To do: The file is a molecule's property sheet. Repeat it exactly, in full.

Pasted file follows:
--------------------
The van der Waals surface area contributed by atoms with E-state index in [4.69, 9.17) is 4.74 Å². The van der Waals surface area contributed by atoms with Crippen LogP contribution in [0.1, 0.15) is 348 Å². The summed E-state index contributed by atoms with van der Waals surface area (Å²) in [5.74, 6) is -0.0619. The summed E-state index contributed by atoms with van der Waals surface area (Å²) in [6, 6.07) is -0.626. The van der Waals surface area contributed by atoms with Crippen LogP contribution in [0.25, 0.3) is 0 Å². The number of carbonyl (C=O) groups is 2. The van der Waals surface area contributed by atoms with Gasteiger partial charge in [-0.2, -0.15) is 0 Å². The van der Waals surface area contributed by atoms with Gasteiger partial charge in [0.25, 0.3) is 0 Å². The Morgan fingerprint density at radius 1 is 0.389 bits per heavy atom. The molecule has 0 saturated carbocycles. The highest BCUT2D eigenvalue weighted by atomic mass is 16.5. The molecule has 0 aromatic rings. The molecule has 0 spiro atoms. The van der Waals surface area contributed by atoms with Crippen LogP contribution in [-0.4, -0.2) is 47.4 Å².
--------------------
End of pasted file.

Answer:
The van der Waals surface area contributed by atoms with E-state index in [4.69, 9.17) is 4.74 Å². The van der Waals surface area contributed by atoms with Crippen LogP contribution in [0.1, 0.15) is 348 Å². The summed E-state index contributed by atoms with van der Waals surface area (Å²) in [5.74, 6) is -0.0619. The summed E-state index contributed by atoms with van der Waals surface area (Å²) in [6, 6.07) is -0.626. The van der Waals surface area contributed by atoms with Crippen LogP contribution in [0.25, 0.3) is 0 Å². The number of carbonyl (C=O) groups is 2. The van der Waals surface area contributed by atoms with Gasteiger partial charge in [-0.2, -0.15) is 0 Å². The van der Waals surface area contributed by atoms with Gasteiger partial charge in [0.25, 0.3) is 0 Å². The Morgan fingerprint density at radius 1 is 0.389 bits per heavy atom. The molecule has 0 saturated carbocycles. The highest BCUT2D eigenvalue weighted by atomic mass is 16.5. The molecule has 0 aromatic rings. The molecule has 0 spiro atoms. The van der Waals surface area contributed by atoms with Crippen LogP contribution in [-0.4, -0.2) is 47.4 Å².